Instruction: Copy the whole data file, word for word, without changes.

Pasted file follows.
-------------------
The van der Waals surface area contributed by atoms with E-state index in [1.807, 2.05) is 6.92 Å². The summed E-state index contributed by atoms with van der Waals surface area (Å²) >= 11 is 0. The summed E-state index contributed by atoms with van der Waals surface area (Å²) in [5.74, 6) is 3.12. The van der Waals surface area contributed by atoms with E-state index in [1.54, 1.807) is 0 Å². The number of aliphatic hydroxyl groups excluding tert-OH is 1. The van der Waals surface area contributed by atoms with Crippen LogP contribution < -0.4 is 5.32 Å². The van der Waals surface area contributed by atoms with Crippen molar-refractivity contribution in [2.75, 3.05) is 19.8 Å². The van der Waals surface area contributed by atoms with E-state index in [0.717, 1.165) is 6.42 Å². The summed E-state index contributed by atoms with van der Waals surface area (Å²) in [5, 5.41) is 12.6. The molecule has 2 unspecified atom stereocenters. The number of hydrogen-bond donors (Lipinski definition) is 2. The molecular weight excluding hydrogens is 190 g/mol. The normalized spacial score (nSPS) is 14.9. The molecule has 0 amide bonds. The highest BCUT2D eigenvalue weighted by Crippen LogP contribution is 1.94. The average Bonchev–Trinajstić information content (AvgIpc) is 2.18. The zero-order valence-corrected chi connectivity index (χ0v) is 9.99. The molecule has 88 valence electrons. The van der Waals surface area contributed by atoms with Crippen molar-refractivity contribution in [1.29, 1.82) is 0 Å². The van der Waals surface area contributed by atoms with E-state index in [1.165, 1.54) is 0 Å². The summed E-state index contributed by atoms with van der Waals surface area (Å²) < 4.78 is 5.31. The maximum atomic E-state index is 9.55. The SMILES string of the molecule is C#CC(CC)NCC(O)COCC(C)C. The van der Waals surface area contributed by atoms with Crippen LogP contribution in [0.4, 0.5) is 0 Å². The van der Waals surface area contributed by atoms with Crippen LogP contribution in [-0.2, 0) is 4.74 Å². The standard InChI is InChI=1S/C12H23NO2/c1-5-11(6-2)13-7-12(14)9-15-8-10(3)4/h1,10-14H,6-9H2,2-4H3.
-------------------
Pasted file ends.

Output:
The van der Waals surface area contributed by atoms with E-state index in [1.807, 2.05) is 6.92 Å². The summed E-state index contributed by atoms with van der Waals surface area (Å²) >= 11 is 0. The summed E-state index contributed by atoms with van der Waals surface area (Å²) in [5.74, 6) is 3.12. The van der Waals surface area contributed by atoms with E-state index in [1.54, 1.807) is 0 Å². The number of aliphatic hydroxyl groups excluding tert-OH is 1. The van der Waals surface area contributed by atoms with Crippen LogP contribution < -0.4 is 5.32 Å². The van der Waals surface area contributed by atoms with Crippen molar-refractivity contribution in [2.75, 3.05) is 19.8 Å². The van der Waals surface area contributed by atoms with E-state index in [0.717, 1.165) is 6.42 Å². The summed E-state index contributed by atoms with van der Waals surface area (Å²) in [5, 5.41) is 12.6. The molecule has 2 unspecified atom stereocenters. The number of hydrogen-bond donors (Lipinski definition) is 2. The molecular weight excluding hydrogens is 190 g/mol. The normalized spacial score (nSPS) is 14.9. The molecule has 0 amide bonds. The highest BCUT2D eigenvalue weighted by Crippen LogP contribution is 1.94. The average Bonchev–Trinajstić information content (AvgIpc) is 2.18. The zero-order valence-corrected chi connectivity index (χ0v) is 9.99. The molecule has 88 valence electrons. The van der Waals surface area contributed by atoms with Crippen molar-refractivity contribution in [1.29, 1.82) is 0 Å². The van der Waals surface area contributed by atoms with E-state index in [1.165, 1.54) is 0 Å². The summed E-state index contributed by atoms with van der Waals surface area (Å²) < 4.78 is 5.31. The maximum atomic E-state index is 9.55. The SMILES string of the molecule is C#CC(CC)NCC(O)COCC(C)C. The van der Waals surface area contributed by atoms with Crippen LogP contribution in [0.4, 0.5) is 0 Å². The van der Waals surface area contributed by atoms with Crippen LogP contribution in [-0.2, 0) is 4.74 Å². The standard InChI is InChI=1S/C12H23NO2/c1-5-11(6-2)13-7-12(14)9-15-8-10(3)4/h1,10-14H,6-9H2,2-4H3.